This letter is highly recommended when a child will be traveling with just one of his or her custodial parents or legal guardians, or when a child is traveling without any accompanying parents. Although not required by law, it can be helpful in cases where divorced parents share joint custody or where one parent has sole custody of the child due to divorce or the death of the other parent.
The first paragraph of your letter should clearly state the name of the non-traveling parent (the one who is giving permission) as well as the name of the traveling parent and the child. You may also include the child’s date of birth and travel document information here, or place it further down in the letter in its own paragraph. It’s not necessary to include the second parent. Both parents’ permission is necessary when they are authorizing their child to travel with a third party.
Secondly, an essential piece of information in your permission letter is to include the exact dates of travel as well as flight numbers and destination as well as return trip information. State the reason for travel and the destination address. Don’t forget to include a specific sentence indicating that you authorize the travel.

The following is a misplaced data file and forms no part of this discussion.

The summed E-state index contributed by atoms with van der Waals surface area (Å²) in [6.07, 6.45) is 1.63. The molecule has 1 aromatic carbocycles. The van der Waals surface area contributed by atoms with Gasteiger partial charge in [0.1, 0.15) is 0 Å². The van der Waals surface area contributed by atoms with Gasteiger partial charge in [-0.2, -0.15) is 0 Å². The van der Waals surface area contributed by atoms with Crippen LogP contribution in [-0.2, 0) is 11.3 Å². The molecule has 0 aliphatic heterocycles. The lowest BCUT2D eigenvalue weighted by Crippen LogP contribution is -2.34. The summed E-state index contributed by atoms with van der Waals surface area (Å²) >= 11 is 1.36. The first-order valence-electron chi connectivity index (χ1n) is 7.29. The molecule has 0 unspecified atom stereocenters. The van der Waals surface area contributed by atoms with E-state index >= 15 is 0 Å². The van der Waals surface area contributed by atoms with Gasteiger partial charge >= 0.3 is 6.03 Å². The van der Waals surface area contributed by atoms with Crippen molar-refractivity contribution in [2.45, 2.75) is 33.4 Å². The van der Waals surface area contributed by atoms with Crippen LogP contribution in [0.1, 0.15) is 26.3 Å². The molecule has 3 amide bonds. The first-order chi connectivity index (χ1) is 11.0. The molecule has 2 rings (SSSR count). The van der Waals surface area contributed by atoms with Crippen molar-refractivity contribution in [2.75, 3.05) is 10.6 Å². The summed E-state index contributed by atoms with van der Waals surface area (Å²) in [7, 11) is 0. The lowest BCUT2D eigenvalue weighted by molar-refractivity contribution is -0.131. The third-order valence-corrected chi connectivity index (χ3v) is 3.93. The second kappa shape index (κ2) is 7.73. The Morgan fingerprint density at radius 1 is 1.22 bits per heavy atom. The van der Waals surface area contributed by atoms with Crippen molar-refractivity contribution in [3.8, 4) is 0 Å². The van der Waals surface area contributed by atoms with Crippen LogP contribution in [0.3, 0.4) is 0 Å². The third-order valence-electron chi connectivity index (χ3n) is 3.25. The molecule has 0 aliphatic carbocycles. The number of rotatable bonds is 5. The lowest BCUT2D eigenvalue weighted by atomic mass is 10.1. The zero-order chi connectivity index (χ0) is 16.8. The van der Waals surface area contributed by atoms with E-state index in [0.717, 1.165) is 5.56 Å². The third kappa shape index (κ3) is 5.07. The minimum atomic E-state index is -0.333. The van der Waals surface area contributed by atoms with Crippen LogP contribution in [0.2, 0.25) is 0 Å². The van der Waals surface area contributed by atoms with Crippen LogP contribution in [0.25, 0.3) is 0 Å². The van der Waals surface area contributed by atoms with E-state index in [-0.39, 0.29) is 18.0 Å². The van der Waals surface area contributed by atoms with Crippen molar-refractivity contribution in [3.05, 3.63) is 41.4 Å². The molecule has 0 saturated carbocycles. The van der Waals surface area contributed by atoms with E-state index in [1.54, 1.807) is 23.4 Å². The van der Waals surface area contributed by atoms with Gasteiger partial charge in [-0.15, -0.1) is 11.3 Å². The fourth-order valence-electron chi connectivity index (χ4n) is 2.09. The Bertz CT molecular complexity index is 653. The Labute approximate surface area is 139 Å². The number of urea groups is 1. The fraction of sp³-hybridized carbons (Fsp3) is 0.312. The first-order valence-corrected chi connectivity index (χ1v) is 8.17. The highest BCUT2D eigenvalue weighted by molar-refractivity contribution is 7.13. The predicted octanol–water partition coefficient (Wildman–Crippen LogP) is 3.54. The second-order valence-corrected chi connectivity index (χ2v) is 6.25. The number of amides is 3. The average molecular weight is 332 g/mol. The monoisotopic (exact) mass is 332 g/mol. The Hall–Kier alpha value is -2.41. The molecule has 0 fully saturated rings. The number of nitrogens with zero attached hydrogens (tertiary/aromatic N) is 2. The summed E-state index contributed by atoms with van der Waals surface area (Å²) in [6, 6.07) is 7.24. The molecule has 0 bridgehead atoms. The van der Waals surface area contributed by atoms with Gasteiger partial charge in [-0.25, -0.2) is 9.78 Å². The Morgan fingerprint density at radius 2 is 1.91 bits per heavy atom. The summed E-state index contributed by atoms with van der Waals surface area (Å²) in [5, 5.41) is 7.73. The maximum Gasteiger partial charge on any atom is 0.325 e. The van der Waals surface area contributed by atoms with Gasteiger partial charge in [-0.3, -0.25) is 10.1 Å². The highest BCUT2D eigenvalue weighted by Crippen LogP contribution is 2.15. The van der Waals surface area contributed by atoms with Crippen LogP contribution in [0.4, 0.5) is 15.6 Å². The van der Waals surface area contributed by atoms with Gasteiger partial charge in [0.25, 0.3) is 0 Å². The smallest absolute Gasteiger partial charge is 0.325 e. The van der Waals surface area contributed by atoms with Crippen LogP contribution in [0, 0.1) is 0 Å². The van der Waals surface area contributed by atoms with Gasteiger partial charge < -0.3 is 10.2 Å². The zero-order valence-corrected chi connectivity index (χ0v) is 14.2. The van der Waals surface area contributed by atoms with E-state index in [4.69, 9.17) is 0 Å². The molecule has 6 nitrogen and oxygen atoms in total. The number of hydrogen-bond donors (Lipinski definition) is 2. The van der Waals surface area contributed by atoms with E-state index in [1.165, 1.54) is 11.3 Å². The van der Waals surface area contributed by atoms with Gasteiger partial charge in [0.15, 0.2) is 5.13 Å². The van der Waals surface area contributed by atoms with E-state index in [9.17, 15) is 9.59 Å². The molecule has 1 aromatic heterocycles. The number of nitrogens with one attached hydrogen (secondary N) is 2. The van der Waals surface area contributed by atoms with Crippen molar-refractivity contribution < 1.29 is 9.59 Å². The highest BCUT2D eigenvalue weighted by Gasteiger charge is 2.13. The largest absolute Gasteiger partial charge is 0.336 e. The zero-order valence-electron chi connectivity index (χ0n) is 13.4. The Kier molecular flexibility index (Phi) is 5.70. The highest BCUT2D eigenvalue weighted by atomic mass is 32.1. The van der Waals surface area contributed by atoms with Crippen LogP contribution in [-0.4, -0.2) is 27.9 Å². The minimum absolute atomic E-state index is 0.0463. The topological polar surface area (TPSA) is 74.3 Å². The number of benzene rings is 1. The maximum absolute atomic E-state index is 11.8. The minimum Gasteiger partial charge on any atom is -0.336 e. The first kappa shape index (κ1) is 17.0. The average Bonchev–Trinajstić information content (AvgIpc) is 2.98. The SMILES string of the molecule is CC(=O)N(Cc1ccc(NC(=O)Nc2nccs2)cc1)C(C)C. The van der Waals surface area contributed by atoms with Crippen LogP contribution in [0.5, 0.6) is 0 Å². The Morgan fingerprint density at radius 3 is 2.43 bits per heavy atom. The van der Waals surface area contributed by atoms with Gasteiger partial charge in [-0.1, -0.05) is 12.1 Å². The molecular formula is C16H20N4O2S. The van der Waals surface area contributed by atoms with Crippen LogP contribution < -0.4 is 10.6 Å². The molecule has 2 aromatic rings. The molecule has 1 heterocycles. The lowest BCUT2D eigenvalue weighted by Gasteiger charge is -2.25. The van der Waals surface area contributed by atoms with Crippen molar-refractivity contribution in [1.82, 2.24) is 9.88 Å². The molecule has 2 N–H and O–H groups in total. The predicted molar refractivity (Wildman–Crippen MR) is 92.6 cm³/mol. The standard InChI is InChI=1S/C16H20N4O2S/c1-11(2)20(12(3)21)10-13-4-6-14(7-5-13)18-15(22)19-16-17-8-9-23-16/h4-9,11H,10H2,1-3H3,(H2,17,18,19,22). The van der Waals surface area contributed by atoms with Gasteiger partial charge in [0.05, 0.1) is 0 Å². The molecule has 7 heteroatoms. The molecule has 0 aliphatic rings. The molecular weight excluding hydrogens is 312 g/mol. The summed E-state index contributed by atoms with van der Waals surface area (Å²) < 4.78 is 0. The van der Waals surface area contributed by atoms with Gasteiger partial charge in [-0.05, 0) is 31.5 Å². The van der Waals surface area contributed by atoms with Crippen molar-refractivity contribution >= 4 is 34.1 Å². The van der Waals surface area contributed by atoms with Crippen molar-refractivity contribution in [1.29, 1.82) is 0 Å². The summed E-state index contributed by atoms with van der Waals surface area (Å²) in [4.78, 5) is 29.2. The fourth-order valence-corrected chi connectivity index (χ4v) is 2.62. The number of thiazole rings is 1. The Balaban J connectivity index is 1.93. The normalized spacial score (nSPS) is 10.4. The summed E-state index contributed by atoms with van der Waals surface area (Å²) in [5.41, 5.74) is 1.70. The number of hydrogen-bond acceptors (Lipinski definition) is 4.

Conclude your letter with your contact information and the information of an emergency contact person, perhaps someone at the destination. If you didn’t include it earlier in the letter, now is also the time to list your child’s birth date and I.D. (such as passport) number as well as expiration date, as shown in the permission letter for a child to travel alone template.
What To Avoid in Your Permission Letter for a Child To Travel Alone
One of the biggest mistakes in writing a permission letter is leaving out essential information. It’s better to err on the side of caution if you’re unsure whether to include a particular detail. For example, you should include all flights for the duration of the trip, even intermediate flights that may occur between the initial departure date and return date.
It’s important to specifically state that you authorize all the travel that you indicate in your letter and to include the full name of the parent who will be traveling with your child or children. Avoid the mistake of writing the entire letter with all the pertinent information but leaving out the crucial statement that you give your permission.